One of the highlights of the week for me has been the interfaith service. The one in Tallahassee is truly INTERfaith: Jewish, Evangelical Christian, B'hai, Pagan, Quaker, Lutheran, Episcopalian, MCC, United Church of Christ, and Unitarian Universalists all gathered under the roof of Temple Israel as one call to recognizing the LGBT spirituality in all of those (and many more) traditions.
Again, I participated to make sure that the Episcopal Church was present and accounted for in this assembly. As you may recall from my post "Wanting Memories," I basically went to the mat with my clergy to be allowed to represent our parish in the service. It was a really ugly fight, from my standpoint, and one which so deeply hurt me that I couldn't bear going through that hell again. So, rather than asking any of the local Episcopal clergy to participate, I offered that I would stand in, along with with Mtr. Phoebe of the Church of the Ascension in Carrabelle, and do a portion of the service. I shared all of this with my spiritual director who, after many questions, finally took out the two-by-four and asked if she was allowed to "come play."
"Oh, you want to take part in the service?" the directee asked, stupidly. And after getting whalloped by the two-by-four, offered that I would check with the group, and that I was sure they wouldn't mind.
The service had three sections. The first was presenting and celebrating our past and standing on the shoulders of giants. The second was our present time, and seeing where there were still pockets of resistance to the recognition and respect of all people. And the third was lifting up the giants of our future.
The "Episcoposse," as I like to call us, were to start the section on the present. My charge was to lay the foundation of the section as a "call to action" or "what can people of faith do to lift up those being laid low by laws and prejudice." Many people had enjoyed what Mtr. Phoebe and I presented last year but I didn't want us to do a repeat of the same thing. I knew we needed something to engage the congregation; it is not the Episcopal liturgical way to let people sit and be passive. And so, after some thought, I proposed that we steal a page out of Morning Prayer and offer suffrages with a concluding collect. And, after some prayer and stillness, I took a first crack at what would be our offering which then my spiritual director, Mtr. Galen Mirate, spruced up and nuanced.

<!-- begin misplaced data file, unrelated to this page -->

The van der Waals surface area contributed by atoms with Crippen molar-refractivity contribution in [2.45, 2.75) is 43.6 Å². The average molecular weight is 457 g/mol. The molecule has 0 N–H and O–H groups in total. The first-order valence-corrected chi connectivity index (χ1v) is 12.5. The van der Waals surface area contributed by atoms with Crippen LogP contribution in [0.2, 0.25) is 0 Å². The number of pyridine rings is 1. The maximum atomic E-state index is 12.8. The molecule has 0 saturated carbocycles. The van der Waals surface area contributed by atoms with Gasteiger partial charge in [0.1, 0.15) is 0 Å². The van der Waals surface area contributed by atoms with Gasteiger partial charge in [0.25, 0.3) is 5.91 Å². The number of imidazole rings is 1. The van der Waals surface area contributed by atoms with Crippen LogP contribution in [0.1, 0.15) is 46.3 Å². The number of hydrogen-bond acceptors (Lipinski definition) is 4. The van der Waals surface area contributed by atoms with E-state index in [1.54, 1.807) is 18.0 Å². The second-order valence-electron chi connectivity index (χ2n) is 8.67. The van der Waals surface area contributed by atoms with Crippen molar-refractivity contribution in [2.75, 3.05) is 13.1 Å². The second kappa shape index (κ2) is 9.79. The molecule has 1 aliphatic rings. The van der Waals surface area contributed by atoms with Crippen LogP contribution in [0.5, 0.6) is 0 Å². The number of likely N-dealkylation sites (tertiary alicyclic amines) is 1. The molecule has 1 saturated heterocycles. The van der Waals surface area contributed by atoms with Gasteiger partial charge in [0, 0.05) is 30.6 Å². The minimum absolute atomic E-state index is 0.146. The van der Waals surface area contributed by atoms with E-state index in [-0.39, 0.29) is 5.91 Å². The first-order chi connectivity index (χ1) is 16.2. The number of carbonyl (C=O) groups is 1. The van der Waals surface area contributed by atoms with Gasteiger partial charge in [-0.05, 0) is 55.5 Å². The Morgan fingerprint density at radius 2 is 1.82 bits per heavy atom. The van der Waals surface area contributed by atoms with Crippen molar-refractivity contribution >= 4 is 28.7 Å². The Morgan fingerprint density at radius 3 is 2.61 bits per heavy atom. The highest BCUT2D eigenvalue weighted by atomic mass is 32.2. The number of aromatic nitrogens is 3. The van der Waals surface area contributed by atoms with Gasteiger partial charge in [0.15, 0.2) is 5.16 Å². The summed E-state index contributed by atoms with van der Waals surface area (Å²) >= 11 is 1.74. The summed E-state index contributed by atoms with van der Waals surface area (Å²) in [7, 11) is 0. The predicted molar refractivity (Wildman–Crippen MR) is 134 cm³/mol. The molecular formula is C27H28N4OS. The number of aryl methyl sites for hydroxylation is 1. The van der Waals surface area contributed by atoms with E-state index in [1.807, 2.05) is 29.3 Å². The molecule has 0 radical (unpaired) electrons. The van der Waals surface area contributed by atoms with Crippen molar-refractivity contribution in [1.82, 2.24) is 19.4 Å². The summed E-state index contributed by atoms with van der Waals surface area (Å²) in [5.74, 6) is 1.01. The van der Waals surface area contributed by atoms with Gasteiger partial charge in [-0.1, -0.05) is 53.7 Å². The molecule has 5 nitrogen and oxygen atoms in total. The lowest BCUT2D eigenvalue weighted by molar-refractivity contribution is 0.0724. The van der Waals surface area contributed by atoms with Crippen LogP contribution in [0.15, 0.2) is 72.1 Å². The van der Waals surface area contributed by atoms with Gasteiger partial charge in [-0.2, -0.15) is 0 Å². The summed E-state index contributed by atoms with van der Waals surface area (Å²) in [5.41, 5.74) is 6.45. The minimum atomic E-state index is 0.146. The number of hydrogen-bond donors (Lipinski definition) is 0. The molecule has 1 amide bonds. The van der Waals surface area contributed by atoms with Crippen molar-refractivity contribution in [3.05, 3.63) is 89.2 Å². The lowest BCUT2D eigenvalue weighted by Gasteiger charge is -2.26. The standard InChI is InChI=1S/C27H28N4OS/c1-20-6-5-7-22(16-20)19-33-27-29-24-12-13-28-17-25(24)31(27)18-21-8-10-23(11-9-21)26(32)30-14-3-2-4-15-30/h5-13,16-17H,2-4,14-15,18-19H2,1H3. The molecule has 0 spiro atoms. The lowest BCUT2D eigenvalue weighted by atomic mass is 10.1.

Finally, and again after prayerful meditation and listening to the guidance of the Divine, I wrote out my opening "homily" which preceded the suffrages and collect. Here's what we presented:
because the Lord has anointed me;
he has sent me to bring good news to the oppressed,
to bind up the broken-hearted,
to proclaim liberty to the captives,
and release to the prisoners;
These words from the prophet Isaiah were the same ones that Jesus read from the scroll in the presence of many at the Temple. They are the call to action for all people of faith as we encounter our world of haves versus’ have-nots. Equal rights for some but not others. And the real dangers of LGBT people living in countries where governments, with the backing of religious authorities, enact laws that threaten our lives with imprisonment and even death.
The service concluded with the Pagans leading those who wanted to do it in a chant and spiral dance to raise the energy and send it out into the world. May that carry us forward to keep doing the courageous acts of Love that will change the hearts and minds of many more people.